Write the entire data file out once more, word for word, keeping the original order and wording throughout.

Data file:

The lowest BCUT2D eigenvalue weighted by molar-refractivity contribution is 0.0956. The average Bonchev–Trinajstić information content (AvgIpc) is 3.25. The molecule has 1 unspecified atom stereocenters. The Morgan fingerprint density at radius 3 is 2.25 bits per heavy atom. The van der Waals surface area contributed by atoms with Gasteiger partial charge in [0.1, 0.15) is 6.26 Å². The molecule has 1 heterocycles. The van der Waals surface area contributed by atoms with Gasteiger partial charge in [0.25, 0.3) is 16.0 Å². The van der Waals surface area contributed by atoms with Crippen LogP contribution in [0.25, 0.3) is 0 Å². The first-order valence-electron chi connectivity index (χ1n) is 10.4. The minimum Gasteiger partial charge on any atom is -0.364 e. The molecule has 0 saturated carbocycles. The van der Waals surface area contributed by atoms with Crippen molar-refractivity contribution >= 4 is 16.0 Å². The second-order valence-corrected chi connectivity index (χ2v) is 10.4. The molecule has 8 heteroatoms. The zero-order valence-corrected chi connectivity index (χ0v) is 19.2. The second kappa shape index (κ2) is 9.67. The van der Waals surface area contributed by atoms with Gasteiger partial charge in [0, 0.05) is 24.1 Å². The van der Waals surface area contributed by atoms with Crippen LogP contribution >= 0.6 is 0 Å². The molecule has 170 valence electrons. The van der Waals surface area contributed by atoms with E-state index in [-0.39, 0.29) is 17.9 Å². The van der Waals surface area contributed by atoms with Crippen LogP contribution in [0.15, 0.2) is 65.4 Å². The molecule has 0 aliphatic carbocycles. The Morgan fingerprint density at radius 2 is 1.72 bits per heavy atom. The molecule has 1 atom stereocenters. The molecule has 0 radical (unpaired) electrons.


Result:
The lowest BCUT2D eigenvalue weighted by molar-refractivity contribution is 0.0956. The average Bonchev–Trinajstić information content (AvgIpc) is 3.25. The molecule has 1 unspecified atom stereocenters. The Morgan fingerprint density at radius 3 is 2.25 bits per heavy atom. The van der Waals surface area contributed by atoms with Gasteiger partial charge in [0.1, 0.15) is 6.26 Å². The molecule has 1 heterocycles. The van der Waals surface area contributed by atoms with Gasteiger partial charge in [0.25, 0.3) is 16.0 Å². The van der Waals surface area contributed by atoms with Crippen LogP contribution in [0.25, 0.3) is 0 Å². The first-order valence-electron chi connectivity index (χ1n) is 10.4. The minimum Gasteiger partial charge on any atom is -0.364 e. The molecule has 0 saturated carbocycles. The van der Waals surface area contributed by atoms with Crippen molar-refractivity contribution >= 4 is 16.0 Å². The second-order valence-corrected chi connectivity index (χ2v) is 10.4. The molecule has 8 heteroatoms. The zero-order valence-corrected chi connectivity index (χ0v) is 19.2. The second kappa shape index (κ2) is 9.67. The van der Waals surface area contributed by atoms with Gasteiger partial charge in [0, 0.05) is 24.1 Å². The van der Waals surface area contributed by atoms with Crippen LogP contribution >= 0.6 is 0 Å². The molecule has 170 valence electrons. The van der Waals surface area contributed by atoms with E-state index in [-0.39, 0.29) is 17.9 Å². The van der Waals surface area contributed by atoms with Crippen LogP contribution in [0.15, 0.2) is 65.4 Å². The molecule has 0 aliphatic carbocycles. The Morgan fingerprint density at radius 2 is 1.72 bits per heavy atom. The molecule has 1 atom stereocenters. The molecule has 0 radical (unpaired) electrons.